Prioritizing Diversity and Equity in Technology

Addressing Technology’s Diversity and Equity Through District Policies, Practices, and Personnel edLeader Panel recording screenshot

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This edLeader Panel is presented by CoSN and AASA.
Sponsored by ClassLink

Technology equity has evolved over the years, and we must be open to the needs of tomorrow, next year, and five years down the road.

During the edLeader Panel, “Addressing Technology’s Diversity and Equity Through District Policies, Practices, and Personnel,” three leading-edge superintendents and a senior director of IT explained that success in ensuring equitable access and effective use of technology for school communities happens when we develop equity-focused policies, implement best practices, and have intentional hiring and retention strategies.

Equity-Focused Policies

It is critical that when we say “all,” it does mean “all.” The panelists prioritize equity in their districts by initiating policies for equitable access and effective use of technology. These policies should detail how schools use technology, the scaffolded allocation of technology funding, and fair and equitable hiring.

All students must have access to technology, and having a proactive approach to implementing policies that address technology equity ensures districts have academic excellence across all school buildings.

Best Practices

Distributing all devices is one thing, but are we leveraging what technology can offer our diverse student populations? The panelists provided valuable best practices, including leveraging partnerships, designing innovations within programming, and creating a Portrait of a Graduate that aims to ensure the preparation of all students for high-wage and high-skilled career opportunities.

Planning is also critical for diversity and equity in our schools, with systematically embedded technology professional development for students, staff, and school boards focusing on inclusivity and accessibility.

Hiring and Retention

As districts address technology diversity and equity, leaders should take steps in the hiring process, including updating job descriptions to reflect the district’s culture and beliefs, making sure to include the organization’s equity statement, and highlighting the department’s growth mindset.

A diverse interview panel is also critical and should include other roles in organizations, a range of ages, and cultural backgrounds that reflect a team approach to equity and diversity.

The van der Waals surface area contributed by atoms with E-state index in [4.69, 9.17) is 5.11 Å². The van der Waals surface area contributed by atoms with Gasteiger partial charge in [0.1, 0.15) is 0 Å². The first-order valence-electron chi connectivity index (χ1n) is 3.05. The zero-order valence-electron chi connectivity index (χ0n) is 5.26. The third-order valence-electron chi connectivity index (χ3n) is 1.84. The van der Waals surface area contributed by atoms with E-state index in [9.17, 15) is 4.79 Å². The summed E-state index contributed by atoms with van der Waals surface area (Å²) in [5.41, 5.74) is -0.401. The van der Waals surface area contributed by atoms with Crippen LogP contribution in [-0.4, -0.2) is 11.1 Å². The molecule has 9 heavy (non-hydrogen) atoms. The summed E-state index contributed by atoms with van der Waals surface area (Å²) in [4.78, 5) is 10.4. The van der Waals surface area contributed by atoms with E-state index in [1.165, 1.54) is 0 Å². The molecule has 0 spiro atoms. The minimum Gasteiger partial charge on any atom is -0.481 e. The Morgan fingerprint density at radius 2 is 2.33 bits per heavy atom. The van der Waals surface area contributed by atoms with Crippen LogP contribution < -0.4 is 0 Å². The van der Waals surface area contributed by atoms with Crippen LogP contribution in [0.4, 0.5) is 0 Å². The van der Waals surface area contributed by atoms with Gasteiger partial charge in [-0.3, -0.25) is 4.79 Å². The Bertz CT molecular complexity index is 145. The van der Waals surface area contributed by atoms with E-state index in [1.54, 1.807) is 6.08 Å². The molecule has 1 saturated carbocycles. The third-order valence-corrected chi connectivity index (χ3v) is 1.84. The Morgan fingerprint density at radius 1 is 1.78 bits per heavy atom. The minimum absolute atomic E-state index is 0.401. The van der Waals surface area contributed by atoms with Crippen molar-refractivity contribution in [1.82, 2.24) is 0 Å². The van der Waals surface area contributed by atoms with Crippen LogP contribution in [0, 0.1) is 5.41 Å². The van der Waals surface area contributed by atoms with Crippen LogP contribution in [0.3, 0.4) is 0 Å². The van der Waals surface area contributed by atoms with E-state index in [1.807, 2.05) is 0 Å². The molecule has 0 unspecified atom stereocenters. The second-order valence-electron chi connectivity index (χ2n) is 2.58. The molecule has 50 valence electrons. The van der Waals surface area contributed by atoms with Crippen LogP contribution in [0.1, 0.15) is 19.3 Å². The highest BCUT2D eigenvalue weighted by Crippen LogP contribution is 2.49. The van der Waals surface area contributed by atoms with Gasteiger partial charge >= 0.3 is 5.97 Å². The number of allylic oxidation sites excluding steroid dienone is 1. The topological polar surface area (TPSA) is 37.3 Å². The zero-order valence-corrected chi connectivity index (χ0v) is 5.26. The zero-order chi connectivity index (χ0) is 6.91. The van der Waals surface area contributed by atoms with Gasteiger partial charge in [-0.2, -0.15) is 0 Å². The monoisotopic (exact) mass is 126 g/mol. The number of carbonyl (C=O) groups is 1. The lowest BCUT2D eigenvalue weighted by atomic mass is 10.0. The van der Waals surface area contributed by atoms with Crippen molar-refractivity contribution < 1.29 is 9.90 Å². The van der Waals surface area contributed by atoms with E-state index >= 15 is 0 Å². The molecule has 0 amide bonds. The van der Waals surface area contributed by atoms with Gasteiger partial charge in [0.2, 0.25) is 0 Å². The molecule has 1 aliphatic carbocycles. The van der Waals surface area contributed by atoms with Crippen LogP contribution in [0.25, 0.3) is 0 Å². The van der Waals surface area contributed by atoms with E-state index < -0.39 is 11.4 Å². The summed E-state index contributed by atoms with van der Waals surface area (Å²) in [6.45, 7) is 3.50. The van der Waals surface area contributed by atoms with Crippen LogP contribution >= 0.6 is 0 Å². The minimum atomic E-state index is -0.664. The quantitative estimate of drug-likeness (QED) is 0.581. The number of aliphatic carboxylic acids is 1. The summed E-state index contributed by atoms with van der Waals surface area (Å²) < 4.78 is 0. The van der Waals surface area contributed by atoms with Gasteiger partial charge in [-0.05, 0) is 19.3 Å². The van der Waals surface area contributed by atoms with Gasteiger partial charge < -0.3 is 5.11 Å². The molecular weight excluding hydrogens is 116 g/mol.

Equally as important to hiring quality employees is being able to retain them. The panelists offered strategies to support and grow their personnel within their districts. Getting people in the right place to succeed can only happen when districts and departments provide frequent feedback, have high expectations, ensure they have the necessary information to grow, and coach them to be independent and critical thinkers.

The panelists agreed that equity policies and practices are only effective when the entire school community understands that their actions are vital for the students they serve. Connecting their responsibilities to the organization’s strategic direction and providing training and support to ensure everyone knows what they are doing regarding equity, inclusion, and diversity is essential to students’ success in and out of school.

Learn more about this edWeb broadcast, “Addressing Technology’s Diversity and Equity Through District Policies, Practices, and Personnel,” presented by CoSN and AASA, and sponsored by ClassLink.

Watch the Recording Listen to the Podcast

Join the Community

Super-Connected is a free professional learning community for school superintendents, district leadership, and aspiring district leaders.

AASAAASA is the premier association for school system leaders and serves as the national voice for public education and district leadership on Capitol Hill.

CoSN CoSN (the Consortium for School Networking) is the premier professional association for school system technology leaders. CoSN provides thought leadership resources, community, best practices and advocacy tools to help leaders succeed in the digital transformation. CoSN represents over 13 million students in school districts nationwide and continues to grow as a powerful and influential voice in K-12 education.


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Blog post by Eileen Belastock, based on this edLeader Panel